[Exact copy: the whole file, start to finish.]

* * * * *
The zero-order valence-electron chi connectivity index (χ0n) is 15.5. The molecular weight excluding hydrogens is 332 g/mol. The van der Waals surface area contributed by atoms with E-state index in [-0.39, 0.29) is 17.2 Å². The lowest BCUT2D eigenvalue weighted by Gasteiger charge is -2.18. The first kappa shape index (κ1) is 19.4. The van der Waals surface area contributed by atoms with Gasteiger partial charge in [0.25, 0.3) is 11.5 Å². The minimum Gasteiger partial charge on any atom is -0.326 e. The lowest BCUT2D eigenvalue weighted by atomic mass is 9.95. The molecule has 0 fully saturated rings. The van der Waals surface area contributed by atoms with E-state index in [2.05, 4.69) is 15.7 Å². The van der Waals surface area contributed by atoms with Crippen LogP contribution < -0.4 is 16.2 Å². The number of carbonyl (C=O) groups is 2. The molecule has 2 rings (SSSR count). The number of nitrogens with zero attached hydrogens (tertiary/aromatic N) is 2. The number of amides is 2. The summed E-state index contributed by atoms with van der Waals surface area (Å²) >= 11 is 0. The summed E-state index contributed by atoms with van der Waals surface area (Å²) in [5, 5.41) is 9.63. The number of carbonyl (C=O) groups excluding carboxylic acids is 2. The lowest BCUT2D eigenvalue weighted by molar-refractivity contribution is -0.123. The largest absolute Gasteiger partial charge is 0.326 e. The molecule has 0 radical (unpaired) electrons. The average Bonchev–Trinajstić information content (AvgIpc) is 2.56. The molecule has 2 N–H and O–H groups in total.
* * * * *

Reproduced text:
The zero-order valence-electron chi connectivity index (χ0n) is 15.5. The molecular weight excluding hydrogens is 332 g/mol. The van der Waals surface area contributed by atoms with E-state index in [-0.39, 0.29) is 17.2 Å². The lowest BCUT2D eigenvalue weighted by Gasteiger charge is -2.18. The first kappa shape index (κ1) is 19.4. The van der Waals surface area contributed by atoms with Gasteiger partial charge in [0.25, 0.3) is 11.5 Å². The minimum Gasteiger partial charge on any atom is -0.326 e. The lowest BCUT2D eigenvalue weighted by atomic mass is 9.95. The molecule has 0 fully saturated rings. The van der Waals surface area contributed by atoms with E-state index in [2.05, 4.69) is 15.7 Å². The van der Waals surface area contributed by atoms with Crippen LogP contribution < -0.4 is 16.2 Å². The number of carbonyl (C=O) groups is 2. The molecule has 2 rings (SSSR count). The number of nitrogens with zero attached hydrogens (tertiary/aromatic N) is 2. The number of amides is 2. The summed E-state index contributed by atoms with van der Waals surface area (Å²) >= 11 is 0. The summed E-state index contributed by atoms with van der Waals surface area (Å²) in [5, 5.41) is 9.63. The number of carbonyl (C=O) groups excluding carboxylic acids is 2. The lowest BCUT2D eigenvalue weighted by molar-refractivity contribution is -0.123. The largest absolute Gasteiger partial charge is 0.326 e. The molecule has 0 radical (unpaired) electrons. The average Bonchev–Trinajstić information content (AvgIpc) is 2.56. The molecule has 2 N–H and O–H groups in total.